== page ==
Human Papillomavirus (HPV) Test
How It Is Done
An HPV test can be done in a doctor's
office or clinic by:
For this test, you need to remove your clothes below the
waist and drape a paper or cloth covering around your waist. You will then lie
on your back on an examination table with your feet raised and supported by
stirrups. This allows your doctor to examine your vagina and genital
Your health professional will insert an instrument called a
speculum into your vagina. The
speculum gently spreads apart the vaginal walls,
allowing the inside of the vagina and the cervix to be examined.
Your health professional will then use a cotton swab or a small brush to
collect several samples of cells from the cervix. Cells are collected from the
visible part of the cervix as well as cells from inside the opening of the
cervix (endocervical canal). The samples are then placed in collection tubes
and sent to a laboratory for analysis.
An HPV test can also be
done on a cell sample taken during your Pap test if a technique called a
liquid-based Pap test was used. For a liquid-based Pap test, cells are
collected by rotating a plastic brush on the cervix. The samples are then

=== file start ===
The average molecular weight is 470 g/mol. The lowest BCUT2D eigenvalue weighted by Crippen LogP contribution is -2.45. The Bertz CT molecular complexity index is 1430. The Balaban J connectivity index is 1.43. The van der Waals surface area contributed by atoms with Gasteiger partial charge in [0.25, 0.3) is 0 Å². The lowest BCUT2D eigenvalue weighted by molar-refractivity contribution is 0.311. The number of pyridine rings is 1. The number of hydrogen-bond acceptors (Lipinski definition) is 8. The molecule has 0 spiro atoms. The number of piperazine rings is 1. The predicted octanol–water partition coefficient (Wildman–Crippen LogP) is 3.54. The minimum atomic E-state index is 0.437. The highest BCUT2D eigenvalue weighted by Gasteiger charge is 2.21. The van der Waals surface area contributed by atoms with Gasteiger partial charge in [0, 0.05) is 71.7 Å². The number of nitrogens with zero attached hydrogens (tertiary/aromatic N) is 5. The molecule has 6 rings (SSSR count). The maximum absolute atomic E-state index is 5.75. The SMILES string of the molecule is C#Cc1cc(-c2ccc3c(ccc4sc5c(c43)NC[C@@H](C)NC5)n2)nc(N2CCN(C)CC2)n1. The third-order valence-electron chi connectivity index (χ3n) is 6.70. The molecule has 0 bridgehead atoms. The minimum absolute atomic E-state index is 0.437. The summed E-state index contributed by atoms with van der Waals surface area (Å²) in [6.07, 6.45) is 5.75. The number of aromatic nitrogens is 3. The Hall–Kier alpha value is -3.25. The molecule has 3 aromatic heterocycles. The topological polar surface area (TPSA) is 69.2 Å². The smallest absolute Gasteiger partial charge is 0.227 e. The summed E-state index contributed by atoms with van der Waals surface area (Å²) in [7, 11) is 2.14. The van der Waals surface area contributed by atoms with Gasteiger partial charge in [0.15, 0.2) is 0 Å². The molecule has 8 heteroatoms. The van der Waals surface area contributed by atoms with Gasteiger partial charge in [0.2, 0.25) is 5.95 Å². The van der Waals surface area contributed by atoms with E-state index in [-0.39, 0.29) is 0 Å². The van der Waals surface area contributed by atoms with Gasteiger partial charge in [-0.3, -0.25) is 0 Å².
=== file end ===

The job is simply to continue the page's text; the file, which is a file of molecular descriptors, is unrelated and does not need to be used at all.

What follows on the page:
placed in a jar of solution and sent to a lab for examination. If you have this
type of Pap test and it shows abnormal cells, an HPV test may be done later on
the same sample.
How It Feels
You may feel some discomfort when the
speculum is inserted, especially if your vagina is irritated and tender or if
it is narrow. You may also feel pulling or pressure when the sample of cervical
cells is being collected.
There is very little chance of a problem from an
HPV test. You may worry or feel frightened if you need more testing.
After the procedure
- You may have a small amount of vaginal
bleeding or gray-green discharge after this test, and you may want to use a
panty liner to protect your clothes from any spotting.
- Do not have
sex until your doctor tells you it is safe to do so.
human papillomavirus (HPV) test is done to find a-high
risk HPV infection in women. HPV test results are generally available in 1 to 2
Human papillomavirus (HPV)
High-risk HPV is not found.
High-risk HPV is found. If high-risk HPV is
found, you may have a higher chance of having precancerous cervical cell
changes. Further testing-including repeat Pap or HPV tests,
cervical biopsy-may be recommended by your doctor,
depending on your medical history and the results of this test.